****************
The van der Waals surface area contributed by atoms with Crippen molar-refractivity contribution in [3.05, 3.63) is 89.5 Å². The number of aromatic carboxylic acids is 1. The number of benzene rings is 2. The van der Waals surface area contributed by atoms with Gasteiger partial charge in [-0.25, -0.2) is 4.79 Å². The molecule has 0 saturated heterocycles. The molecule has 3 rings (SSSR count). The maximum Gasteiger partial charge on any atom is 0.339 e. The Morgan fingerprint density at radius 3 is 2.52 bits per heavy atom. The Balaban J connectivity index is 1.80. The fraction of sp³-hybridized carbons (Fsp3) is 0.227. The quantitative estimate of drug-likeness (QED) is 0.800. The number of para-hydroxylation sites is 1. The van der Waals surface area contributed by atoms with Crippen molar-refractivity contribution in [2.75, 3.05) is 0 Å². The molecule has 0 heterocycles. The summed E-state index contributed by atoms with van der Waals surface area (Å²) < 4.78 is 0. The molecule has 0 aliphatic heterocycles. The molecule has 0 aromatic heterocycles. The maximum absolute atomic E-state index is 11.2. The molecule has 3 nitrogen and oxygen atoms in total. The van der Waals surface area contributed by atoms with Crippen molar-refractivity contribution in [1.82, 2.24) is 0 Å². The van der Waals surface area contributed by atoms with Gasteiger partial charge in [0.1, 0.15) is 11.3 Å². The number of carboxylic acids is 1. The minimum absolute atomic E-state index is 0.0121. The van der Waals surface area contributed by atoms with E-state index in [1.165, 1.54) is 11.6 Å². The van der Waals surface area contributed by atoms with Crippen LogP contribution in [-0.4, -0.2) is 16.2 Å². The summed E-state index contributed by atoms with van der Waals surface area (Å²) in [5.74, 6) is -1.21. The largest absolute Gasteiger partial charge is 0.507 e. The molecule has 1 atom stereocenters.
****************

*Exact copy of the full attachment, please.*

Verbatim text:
The van der Waals surface area contributed by atoms with Crippen molar-refractivity contribution in [3.05, 3.63) is 89.5 Å². The number of aromatic carboxylic acids is 1. The number of benzene rings is 2. The van der Waals surface area contributed by atoms with Gasteiger partial charge in [-0.25, -0.2) is 4.79 Å². The molecule has 0 saturated heterocycles. The molecule has 3 rings (SSSR count). The maximum Gasteiger partial charge on any atom is 0.339 e. The Morgan fingerprint density at radius 3 is 2.52 bits per heavy atom. The Balaban J connectivity index is 1.80. The fraction of sp³-hybridized carbons (Fsp3) is 0.227. The quantitative estimate of drug-likeness (QED) is 0.800. The number of para-hydroxylation sites is 1. The van der Waals surface area contributed by atoms with Crippen molar-refractivity contribution in [2.75, 3.05) is 0 Å². The molecule has 0 heterocycles. The summed E-state index contributed by atoms with van der Waals surface area (Å²) < 4.78 is 0. The molecule has 0 aliphatic heterocycles. The molecule has 0 aromatic heterocycles. The maximum absolute atomic E-state index is 11.2. The molecule has 3 nitrogen and oxygen atoms in total. The van der Waals surface area contributed by atoms with Crippen molar-refractivity contribution in [1.82, 2.24) is 0 Å². The van der Waals surface area contributed by atoms with Gasteiger partial charge in [0.1, 0.15) is 11.3 Å². The number of carboxylic acids is 1. The minimum absolute atomic E-state index is 0.0121. The van der Waals surface area contributed by atoms with E-state index in [1.165, 1.54) is 11.6 Å². The van der Waals surface area contributed by atoms with Crippen LogP contribution in [-0.4, -0.2) is 16.2 Å². The summed E-state index contributed by atoms with van der Waals surface area (Å²) in [5.74, 6) is -1.21. The largest absolute Gasteiger partial charge is 0.507 e. The molecule has 1 atom stereocenters.